What started out as Thomas Della Bella’s final thesis film at New York Film Academy has now turned into a feature horror film coming out in theaters and iTunes worldwide on August 5th. Written, directed and edited by Della Bella, The Remains stars Todd Lowe (True Blood), Samuel Larsen (Glee), Nikki Hahn (American Horror Story), Lisa Brenner (The Patriot), Brooke Butler (All Cheerleaders Must Die), Hannah Rose Nordberg (General Hospital) and Ashley Crow (Minority Report).
With the NYFA BFA graduate’s film due out in a week, we thought we’d ask him a few questions about his film and his career as a filmmaker after NYFA.
Congratulations on THE REMAINS! Can you tell us how this film come about?
The Remains is the feature length version of my final year thesis short film Open House. I graduated the BFA Filmmaking program in late 2013 in Los Angeles. I knew going into my thesis film that I wanted to make a short film that could be used as a proof of concept for a feature. So, essentially, I wrote a 15 page mini-feature that followed a family that moves into a Victorian house. I broke the script down into three traditional acts with every 5 pages constituting Act I, II and III. So in the final 13 minute film you get this really cool and fast paced haunted house story.
Now, at the time I had an internship at Blumhouse Productions. Blumhouse is the pinnacle of horror and thriller movies out here and I knew from very early on that one day I wanted to be involved with these filmmakers. Some of their titles include: The Purge, Insidious, Paranormal Activity. As I was interning and PAing for them, I was in post production on my thesis film. Once the film was finished, I sent it around the office to everyone I became friendly with. The following day, a co-worker who watched the film called me over to her desk to tell me how much she loved the film and how she was impressed with the quality of the film.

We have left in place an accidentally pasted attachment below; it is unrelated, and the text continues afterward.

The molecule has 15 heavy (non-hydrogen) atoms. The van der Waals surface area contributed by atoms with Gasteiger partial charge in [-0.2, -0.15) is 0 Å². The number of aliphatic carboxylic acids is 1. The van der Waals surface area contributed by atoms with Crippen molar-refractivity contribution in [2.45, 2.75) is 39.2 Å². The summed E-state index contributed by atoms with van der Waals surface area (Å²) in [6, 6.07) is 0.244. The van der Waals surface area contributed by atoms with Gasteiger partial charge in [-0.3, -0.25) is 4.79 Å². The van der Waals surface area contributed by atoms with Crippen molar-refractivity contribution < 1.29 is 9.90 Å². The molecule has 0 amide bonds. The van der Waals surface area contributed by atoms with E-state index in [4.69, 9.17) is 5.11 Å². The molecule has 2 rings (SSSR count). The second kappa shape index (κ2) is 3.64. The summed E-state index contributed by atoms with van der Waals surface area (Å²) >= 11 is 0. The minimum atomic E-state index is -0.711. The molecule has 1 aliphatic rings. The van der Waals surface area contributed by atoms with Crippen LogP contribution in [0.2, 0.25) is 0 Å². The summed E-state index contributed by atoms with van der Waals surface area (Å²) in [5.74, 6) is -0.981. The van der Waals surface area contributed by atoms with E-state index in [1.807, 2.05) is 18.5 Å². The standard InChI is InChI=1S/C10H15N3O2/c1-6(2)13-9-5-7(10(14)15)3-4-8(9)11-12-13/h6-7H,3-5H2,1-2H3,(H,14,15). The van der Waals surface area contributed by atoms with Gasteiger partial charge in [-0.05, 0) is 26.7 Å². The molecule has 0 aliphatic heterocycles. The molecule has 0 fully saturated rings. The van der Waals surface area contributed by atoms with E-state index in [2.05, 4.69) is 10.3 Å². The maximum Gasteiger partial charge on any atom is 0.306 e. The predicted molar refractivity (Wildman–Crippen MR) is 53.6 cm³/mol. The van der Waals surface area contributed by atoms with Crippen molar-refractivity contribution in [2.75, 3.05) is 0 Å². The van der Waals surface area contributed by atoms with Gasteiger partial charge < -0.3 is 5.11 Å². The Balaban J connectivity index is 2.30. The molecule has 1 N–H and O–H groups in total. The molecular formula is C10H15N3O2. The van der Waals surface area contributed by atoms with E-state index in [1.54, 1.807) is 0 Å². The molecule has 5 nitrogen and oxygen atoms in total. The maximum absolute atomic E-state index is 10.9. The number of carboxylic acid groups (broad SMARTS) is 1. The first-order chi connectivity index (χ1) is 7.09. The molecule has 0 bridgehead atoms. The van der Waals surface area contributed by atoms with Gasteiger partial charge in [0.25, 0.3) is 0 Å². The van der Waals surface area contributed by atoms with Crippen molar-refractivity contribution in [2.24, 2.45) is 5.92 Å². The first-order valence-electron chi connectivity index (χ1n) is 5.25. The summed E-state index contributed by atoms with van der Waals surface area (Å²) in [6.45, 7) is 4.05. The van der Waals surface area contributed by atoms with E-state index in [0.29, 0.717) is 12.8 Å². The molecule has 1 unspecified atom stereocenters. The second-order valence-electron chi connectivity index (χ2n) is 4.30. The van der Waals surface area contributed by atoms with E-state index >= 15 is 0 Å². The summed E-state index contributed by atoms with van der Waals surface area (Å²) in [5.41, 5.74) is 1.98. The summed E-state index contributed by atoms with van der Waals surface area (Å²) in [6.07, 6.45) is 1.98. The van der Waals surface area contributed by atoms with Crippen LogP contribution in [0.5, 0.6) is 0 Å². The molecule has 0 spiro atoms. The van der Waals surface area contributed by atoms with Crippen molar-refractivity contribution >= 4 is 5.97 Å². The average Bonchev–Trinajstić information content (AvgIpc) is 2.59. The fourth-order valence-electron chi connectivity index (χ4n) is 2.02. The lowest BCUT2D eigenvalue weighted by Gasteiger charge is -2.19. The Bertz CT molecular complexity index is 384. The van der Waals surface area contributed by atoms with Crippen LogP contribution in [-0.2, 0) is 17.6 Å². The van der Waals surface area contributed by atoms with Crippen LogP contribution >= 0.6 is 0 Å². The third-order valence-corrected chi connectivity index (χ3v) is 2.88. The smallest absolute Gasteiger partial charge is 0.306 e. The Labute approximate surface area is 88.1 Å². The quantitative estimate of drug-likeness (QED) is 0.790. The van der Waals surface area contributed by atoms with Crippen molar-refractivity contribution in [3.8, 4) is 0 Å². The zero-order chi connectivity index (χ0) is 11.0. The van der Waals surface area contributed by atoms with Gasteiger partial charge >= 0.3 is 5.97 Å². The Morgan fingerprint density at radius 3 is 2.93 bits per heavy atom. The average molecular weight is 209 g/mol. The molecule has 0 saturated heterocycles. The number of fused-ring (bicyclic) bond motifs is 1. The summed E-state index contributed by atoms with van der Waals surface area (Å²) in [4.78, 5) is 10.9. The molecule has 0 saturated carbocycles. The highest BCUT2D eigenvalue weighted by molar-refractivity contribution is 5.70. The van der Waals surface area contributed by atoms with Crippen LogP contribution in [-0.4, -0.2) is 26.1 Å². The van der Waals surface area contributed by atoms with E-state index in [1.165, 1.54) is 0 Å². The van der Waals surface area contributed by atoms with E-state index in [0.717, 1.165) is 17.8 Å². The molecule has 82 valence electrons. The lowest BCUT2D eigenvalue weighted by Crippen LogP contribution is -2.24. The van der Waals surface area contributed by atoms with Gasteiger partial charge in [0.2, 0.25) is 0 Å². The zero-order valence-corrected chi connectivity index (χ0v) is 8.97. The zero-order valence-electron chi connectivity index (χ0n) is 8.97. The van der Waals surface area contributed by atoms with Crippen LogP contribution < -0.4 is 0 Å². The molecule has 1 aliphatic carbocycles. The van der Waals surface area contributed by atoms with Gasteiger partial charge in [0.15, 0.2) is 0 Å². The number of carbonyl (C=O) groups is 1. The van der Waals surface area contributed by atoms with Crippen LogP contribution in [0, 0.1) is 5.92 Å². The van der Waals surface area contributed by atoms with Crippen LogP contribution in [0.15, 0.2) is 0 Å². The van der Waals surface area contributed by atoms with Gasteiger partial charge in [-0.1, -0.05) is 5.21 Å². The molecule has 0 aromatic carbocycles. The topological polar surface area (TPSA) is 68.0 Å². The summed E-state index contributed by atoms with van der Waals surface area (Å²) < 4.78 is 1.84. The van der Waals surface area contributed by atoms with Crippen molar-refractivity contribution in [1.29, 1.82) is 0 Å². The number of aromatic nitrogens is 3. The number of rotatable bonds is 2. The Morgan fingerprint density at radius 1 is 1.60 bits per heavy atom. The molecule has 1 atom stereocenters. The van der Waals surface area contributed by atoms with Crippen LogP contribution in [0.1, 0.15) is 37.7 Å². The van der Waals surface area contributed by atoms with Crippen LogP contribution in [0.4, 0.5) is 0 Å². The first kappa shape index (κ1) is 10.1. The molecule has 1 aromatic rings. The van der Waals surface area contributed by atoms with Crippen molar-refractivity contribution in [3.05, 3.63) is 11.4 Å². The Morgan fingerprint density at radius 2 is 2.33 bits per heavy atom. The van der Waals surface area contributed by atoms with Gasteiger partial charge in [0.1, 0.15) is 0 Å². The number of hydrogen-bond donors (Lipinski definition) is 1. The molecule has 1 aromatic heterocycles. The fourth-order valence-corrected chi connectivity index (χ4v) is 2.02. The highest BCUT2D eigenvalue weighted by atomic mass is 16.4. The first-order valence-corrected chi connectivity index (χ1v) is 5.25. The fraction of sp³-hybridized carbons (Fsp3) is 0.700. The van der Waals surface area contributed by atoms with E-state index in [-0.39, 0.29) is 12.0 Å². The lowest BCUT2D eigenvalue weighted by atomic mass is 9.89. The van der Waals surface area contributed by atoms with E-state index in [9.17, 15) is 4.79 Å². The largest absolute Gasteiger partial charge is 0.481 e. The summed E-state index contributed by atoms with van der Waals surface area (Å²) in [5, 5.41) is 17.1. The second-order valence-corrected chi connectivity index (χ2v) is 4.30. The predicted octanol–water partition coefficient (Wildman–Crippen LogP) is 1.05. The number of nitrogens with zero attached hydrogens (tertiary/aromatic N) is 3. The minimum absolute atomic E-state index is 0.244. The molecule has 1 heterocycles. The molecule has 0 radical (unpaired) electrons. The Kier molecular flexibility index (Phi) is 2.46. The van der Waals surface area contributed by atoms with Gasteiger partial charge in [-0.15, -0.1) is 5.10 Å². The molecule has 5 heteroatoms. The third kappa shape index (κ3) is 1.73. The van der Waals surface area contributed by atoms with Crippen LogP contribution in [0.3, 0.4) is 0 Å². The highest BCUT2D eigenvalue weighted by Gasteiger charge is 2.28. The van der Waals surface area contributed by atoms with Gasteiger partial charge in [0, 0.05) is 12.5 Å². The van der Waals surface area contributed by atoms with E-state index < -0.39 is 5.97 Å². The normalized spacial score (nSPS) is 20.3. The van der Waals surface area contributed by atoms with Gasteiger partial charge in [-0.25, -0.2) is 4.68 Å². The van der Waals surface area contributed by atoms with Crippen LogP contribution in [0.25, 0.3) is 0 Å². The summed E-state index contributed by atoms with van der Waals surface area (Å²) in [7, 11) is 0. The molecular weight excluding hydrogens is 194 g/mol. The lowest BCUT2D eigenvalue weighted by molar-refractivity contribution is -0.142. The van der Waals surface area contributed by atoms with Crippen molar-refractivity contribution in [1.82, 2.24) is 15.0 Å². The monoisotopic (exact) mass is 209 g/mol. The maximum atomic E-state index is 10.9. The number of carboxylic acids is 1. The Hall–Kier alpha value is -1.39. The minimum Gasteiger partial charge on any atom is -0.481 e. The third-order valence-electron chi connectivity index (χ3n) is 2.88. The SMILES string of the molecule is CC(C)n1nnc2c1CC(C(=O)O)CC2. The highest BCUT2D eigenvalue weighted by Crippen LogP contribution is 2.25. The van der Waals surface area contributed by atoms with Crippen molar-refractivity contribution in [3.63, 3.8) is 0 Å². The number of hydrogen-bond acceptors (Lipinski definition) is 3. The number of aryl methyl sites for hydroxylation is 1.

Now let me also mention, the budget of the short film was $5,000 that I raised via Kickstarter. However, the tools that NYFA provided allowed me to elevate the short film to looking like a much bigger budget film.
The co-worker introduced me to an independent producer at the time named Eric Fleischman. I met with him for lunch a few days later and pitched him the feature version. About three months later, the movie was green lit through Eric Fleischman and Sean Tabibian’s genre production company Diablo Entertainment. From that point, we were off to the races. Everything fell into place at rapid speed and the movie was produced on a shoestring budget.
In your own words, what is your film about?
The Remains is, at its core, a homage to the haunted house horror genre. The film follows John and his family after they move into an old Victorian house after the passing of his wife. Soon after moving in, his two youngest children find a chest in the attic that contains a bunch of antiques. From that point on, an item attaches itself to each family member and slowly starts to possess each family member while pitting them against each other.
The themes I explored are all based around the crumbling of the family unit and the idea that you would do anything for the well being of your family.
Were there any influencers that got you into the horror genre?